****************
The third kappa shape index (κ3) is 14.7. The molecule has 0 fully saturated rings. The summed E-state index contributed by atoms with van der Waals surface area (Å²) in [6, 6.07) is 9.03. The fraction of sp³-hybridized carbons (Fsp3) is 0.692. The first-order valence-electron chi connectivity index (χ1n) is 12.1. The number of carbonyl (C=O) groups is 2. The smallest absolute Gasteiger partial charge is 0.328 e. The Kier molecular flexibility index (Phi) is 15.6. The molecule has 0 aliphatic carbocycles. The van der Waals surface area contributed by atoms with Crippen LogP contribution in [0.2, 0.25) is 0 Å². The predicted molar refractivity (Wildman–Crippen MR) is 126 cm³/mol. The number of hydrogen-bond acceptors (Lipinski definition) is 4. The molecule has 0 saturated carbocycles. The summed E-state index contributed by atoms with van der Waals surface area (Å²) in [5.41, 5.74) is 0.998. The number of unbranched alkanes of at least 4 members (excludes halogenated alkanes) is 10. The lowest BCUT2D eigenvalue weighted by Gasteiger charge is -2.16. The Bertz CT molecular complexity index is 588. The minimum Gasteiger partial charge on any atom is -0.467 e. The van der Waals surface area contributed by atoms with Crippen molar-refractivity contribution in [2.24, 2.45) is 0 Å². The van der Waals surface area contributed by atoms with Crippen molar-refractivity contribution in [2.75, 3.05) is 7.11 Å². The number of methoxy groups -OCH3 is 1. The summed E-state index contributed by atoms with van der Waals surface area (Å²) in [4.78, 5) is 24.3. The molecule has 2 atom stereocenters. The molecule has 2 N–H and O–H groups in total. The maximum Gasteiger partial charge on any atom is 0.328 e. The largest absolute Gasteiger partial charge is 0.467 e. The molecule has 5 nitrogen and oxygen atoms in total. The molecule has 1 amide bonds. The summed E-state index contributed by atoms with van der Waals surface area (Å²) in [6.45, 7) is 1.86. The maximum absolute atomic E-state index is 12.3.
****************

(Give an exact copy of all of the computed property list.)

The third kappa shape index (κ3) is 14.7. The molecule has 0 fully saturated rings. The summed E-state index contributed by atoms with van der Waals surface area (Å²) in [6, 6.07) is 9.03. The fraction of sp³-hybridized carbons (Fsp3) is 0.692. The first-order valence-electron chi connectivity index (χ1n) is 12.1. The number of carbonyl (C=O) groups is 2. The smallest absolute Gasteiger partial charge is 0.328 e. The Kier molecular flexibility index (Phi) is 15.6. The molecule has 0 aliphatic carbocycles. The van der Waals surface area contributed by atoms with Crippen LogP contribution in [0.2, 0.25) is 0 Å². The predicted molar refractivity (Wildman–Crippen MR) is 126 cm³/mol. The number of hydrogen-bond acceptors (Lipinski definition) is 4. The molecule has 0 saturated carbocycles. The summed E-state index contributed by atoms with van der Waals surface area (Å²) in [5.41, 5.74) is 0.998. The number of unbranched alkanes of at least 4 members (excludes halogenated alkanes) is 10. The lowest BCUT2D eigenvalue weighted by Gasteiger charge is -2.16. The Bertz CT molecular complexity index is 588. The minimum Gasteiger partial charge on any atom is -0.467 e. The van der Waals surface area contributed by atoms with Crippen molar-refractivity contribution in [2.24, 2.45) is 0 Å². The van der Waals surface area contributed by atoms with Crippen molar-refractivity contribution in [2.75, 3.05) is 7.11 Å². The number of methoxy groups -OCH3 is 1. The summed E-state index contributed by atoms with van der Waals surface area (Å²) in [4.78, 5) is 24.3. The molecule has 2 atom stereocenters. The molecule has 2 N–H and O–H groups in total. The maximum Gasteiger partial charge on any atom is 0.328 e. The largest absolute Gasteiger partial charge is 0.467 e. The molecule has 5 nitrogen and oxygen atoms in total. The molecule has 1 amide bonds. The summed E-state index contributed by atoms with van der Waals surface area (Å²) in [6.45, 7) is 1.86. The maximum absolute atomic E-state index is 12.3.